It was the biggest postseason comeback since 1929, and the biggest comeback in an elimination game.

The Red Sox took Game 6 4-2, but came up short 3-1 in Game 7. The Rays went to the Series and were destroyed by a real team with real fans in a real city. With hindsight, a pessimist might look at the miraculous Game 5 as merely cheating death or postponing the inevitable. But to me at least, Game 5 was special. It was so amazingly thrilling and unbelievable. It was so surreal that it had to be real, no screenwriter or author would dare pen such a story for fear of losing the suspension of disbelief.

Had the Rays won Game 5, the Red Sox would have been embarrassed. Losing to a "team" like the Rays in 5 games and in Fenway would have flat out sucked. This game extended the series and allowed the Sox to lose with some dignity.

Red Sox fans have some optimism for 2009, and this game is one of the reasons why. There's just something about this team.


The Red Sox didn't repeat as World Champions, or even AL East Champions. And in the end, they were beat by a bunch of upstart kids on a team that shouldn't exist in a converted hockey arena of a stadium in a town where the home team is the 3rd most popular team behind the Yankees and Red Sox.

But it was an interesting season. A very interesting season. Manny Ramirez left early, Jon Lester emerged as an Ace, so did Daisuke, the team suffered some key injuries, and Pedroia won the MVP.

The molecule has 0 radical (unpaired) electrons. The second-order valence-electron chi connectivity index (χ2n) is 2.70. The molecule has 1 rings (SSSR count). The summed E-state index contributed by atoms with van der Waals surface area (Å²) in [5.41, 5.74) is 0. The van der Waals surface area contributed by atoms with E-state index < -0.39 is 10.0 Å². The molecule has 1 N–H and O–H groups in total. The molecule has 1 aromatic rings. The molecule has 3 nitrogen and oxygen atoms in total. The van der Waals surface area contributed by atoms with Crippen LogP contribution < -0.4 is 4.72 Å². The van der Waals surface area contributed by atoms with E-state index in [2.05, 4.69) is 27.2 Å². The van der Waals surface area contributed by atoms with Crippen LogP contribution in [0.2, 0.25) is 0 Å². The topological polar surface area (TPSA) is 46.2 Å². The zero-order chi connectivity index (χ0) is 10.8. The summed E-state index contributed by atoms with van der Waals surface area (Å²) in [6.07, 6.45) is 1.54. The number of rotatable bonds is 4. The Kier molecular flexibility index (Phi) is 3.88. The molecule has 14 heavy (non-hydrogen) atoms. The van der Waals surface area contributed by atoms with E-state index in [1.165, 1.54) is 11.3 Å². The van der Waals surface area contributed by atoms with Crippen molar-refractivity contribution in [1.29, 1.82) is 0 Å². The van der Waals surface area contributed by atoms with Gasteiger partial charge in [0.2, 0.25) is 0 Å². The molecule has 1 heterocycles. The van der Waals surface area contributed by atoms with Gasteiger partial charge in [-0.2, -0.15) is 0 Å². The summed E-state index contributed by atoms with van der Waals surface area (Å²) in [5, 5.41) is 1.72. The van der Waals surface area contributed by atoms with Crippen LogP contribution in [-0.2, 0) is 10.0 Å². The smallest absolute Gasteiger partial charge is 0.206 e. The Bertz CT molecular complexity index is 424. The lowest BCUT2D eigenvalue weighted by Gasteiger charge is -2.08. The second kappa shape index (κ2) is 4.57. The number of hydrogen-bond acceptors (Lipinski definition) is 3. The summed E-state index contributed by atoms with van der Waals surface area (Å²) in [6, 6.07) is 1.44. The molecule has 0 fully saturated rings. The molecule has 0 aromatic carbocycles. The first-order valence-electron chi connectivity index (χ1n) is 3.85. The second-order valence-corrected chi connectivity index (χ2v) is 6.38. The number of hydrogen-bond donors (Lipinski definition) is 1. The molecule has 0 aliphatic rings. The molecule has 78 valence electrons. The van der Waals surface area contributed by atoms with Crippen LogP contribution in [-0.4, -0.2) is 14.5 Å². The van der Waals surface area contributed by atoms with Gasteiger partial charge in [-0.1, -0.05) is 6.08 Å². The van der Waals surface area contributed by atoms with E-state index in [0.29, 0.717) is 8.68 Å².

Here are the nominees:

Dustin Pedroia - 2B
Kevin Youkilis - 1B
Jon Lester - SP
Jonathan Papelbon - CP
Daisuke Matsuzaka - SP

The winner is...

Kevin Youkilis!

I know, I know, Pedroia won the MVP and he's not very tall. But Youkilis is 6' 1" and was the better player this season. Sorry folks, it's the truth.

Youkilis his 29 homers with 115 RBI, a .312 average, .390 OBP, and .569 slugging percentage. He was 6th in the AL in OBP, 3rd in slugging, and 4th in OPS. He played Gold Glove calibre defense at 1st, but also played 3rd when Lowell went down. He even spent some time in right field. He started the All-Star Game and won the Hank Aaron Award as the American League's best hitter.

Youkilis filled the offensive gap left by Manny Ramirez. His versatility in the lineup allowed Francona to bat him 1st, 2nd, 3rd, 4th, 5th or 6th. He hit .374 with runners in scoring position, and .328 with runners in scoring position and 2 outs.

Pedroia got hot down the stretch, but Youkilis was consistent all season long. Youk also had one of the few great performances in the ALCS against Tampa. He was 10 for 30 with 2 homers, 3 doubles, and 6 RBI.

With all due respect to MVPedroia, Youkilis was the best Red Sox player in 2008.


This Award goes to a player or players who went through tough times - through injury, through illness, through personal matters, through a harsh slump - but came out on top.

The winner is...

Mike Lowell, 3B, Boston Red Sox

I guess technically Lowell has yet to "come out" of his injury. But the Award is about toughness, grit, determination, and that kind of thing.

Lowell played most of 2008 with one injury or another. He hurt his thumb, then his hip started acting up. The Sox shut him down in September and tried to get him ready for the playoffs. He played in games 1 and 3 of the ALDS against the Angels, but it was painful to watch.

All things considered, he had a decent year. He hit .274 with 17 homers in only 113 games. He was, without a doubt, the toughest player on the Red Sox this season.